Series: Demons of Infernum, Book 2
Rating: 3.5 Stars
Length: 268 Pages
Formats: Paperback, Kindle
Disclosure: An ARC of this book was provided to me by Entangled Publishing, LLC via NetGalley. This rating, review, and all included thoughts and comments are my own.
Lighter Tone of the Series Has Appeal
It was an accident, really. He didn't mean to kidnap the woman! He just wanted to talk to her, convince her to help him. Taeg had no idea the gorgeous Maya Flores would go all Buffy on his ass and try to slice and dice him. Hell, he hadn't even known until just recently that she could see through the glamour that he and his demon brethren use to blend with humanity in this dimension.
But that's also why he needs her so badly. College student and librarian Maya has a very, very special gift. A shockingly rare gift. And she may just be the key to his redemption. Um...well...unless she gets lucky and kills him first. And she's trying really hard.
Maya has known about the existence of demons for a long time, hating them all with righteous fury since the night two of them invaded her family's home. Back then she was just a terrified child hiding in the shadows, hearing every scream, every sick, slickly wet sound as they devoured her parents and sister. But she's not a child any longer. Now she's a vanquish-first, ask-questions-never sort of woman, so when the demon who calls himself Taeg Meyers follows her as she's leaving her job one evening, spouting some sort of nonsense about wanting to talk and needing her help, she goes after him like the evil fiend he is.
Only to end up knocked out and kidnapped, tied to his bed and at his mercy. And when the evil, monstrous demon has her in his clutches, he forces her to...to...well...to rethink her prejudices and feel an unwanted attraction, because Taeg is nothing - nothing - like she'd expected. But trust a demon? Help a demon??
Maya didn't even know if she was capable of doing so, let alone willing. No matter whose future is riding on it.
I have a particular fondness for a touch of humor in my reading, and in that regard, Lario's second book in the Demons of Infernum series worked well for me. Half-demon Taeg is a hoot, and while his character is perhaps a bit more stereotypical than individual, being the stud muffin, frat boy type with the ladies but a bit of a screw up with an over-inflated sense of responsibility when he compares himself to his überalpha older brother Keegan (Blood of the Demon), he's got a wicked streak that made me chuckle.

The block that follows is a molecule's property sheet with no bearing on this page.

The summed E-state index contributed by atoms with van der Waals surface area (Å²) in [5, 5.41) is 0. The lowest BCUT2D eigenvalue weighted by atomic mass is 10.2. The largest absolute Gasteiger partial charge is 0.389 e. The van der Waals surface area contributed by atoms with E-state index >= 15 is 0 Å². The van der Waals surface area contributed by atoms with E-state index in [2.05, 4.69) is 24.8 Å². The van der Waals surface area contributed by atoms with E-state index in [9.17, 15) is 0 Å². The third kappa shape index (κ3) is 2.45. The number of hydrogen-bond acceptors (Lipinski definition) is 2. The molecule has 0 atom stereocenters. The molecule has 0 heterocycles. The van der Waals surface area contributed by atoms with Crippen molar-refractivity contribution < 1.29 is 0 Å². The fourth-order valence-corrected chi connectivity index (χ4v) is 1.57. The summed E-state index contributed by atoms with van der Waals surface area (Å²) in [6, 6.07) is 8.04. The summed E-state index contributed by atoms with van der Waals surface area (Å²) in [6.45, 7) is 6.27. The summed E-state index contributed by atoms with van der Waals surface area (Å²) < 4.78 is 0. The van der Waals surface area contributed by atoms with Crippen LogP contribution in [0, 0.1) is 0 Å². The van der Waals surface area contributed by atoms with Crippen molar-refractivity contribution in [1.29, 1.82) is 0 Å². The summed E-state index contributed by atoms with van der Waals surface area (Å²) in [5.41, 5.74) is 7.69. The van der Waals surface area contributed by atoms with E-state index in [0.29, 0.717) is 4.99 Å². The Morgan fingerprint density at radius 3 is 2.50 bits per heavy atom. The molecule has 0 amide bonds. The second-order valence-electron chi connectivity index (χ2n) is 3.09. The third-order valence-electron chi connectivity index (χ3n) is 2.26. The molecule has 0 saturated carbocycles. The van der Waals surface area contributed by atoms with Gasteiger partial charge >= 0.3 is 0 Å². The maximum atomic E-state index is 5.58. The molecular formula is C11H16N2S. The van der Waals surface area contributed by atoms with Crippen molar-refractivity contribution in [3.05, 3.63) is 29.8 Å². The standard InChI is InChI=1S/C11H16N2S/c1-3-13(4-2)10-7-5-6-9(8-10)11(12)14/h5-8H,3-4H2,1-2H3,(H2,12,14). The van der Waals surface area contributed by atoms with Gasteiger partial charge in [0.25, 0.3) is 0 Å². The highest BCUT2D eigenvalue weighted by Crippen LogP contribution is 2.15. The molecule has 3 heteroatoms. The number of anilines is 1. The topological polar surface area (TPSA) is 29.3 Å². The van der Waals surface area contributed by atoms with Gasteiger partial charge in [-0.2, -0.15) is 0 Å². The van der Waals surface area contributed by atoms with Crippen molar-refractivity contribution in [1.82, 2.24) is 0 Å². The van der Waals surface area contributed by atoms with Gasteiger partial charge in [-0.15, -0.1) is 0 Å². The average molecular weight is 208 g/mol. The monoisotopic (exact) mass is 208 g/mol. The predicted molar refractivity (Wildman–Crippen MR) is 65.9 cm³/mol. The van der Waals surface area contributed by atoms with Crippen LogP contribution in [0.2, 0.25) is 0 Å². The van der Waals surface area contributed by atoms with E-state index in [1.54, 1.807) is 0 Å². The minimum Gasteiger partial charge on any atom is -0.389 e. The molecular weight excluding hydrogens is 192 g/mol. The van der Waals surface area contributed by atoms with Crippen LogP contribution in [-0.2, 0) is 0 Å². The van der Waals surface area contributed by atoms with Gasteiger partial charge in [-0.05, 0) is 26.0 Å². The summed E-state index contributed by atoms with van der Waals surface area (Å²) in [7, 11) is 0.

Maya was just as enjoyable in a lot of ways. Her willful persistence in labeling all demons as evil monsters who must die got old long before her tune changed, but she was a stronger, more independent female lead than Brynn was in the first book. Her past holds a horror that still haunts her, and one that meshed fairly well with the lighter tone of the book. It added a dimension and honed the darker edges to painful sharpness.
The external plot conflict didn't appeal to me as much as the characters did. Something about a half-demon searching for a mythical sword pushed me a bit outside my ability to willingly sustain disbelief. Maybe it's crazy, but I can accept that Taeg and his demon-hunting bounty hunter brothers are from another dimension and each brother is mixed with a different mythical race, I can accept that full-human Maya has the ability to see through glamour and has managed to off a few demons in her time, I can even accept that the end goal is to destroy the Book of the Dead, a plot thread carried over from the first book, but throw Arthurian legend on top of all that and it muddies the waters too much for me to buy it.
Hey, I never said I was without my idiosyncrasies.
My enjoyment of the humor and characters in this book was slightly offset by those weaker external plot threads that never quite made me feel a growing sense of impending doom or increasing tension prior to conflict resolution. Overall, the story seemed small somehow in comparison to the plot potential inherent in demon bounty hunters from another dimension. I am curious, though, as to where Lario is going to take this series next. If the appeal of the characters becomes the standard and a little more depth and complexity is added to the plots in the future books, this series could really start clicking for me.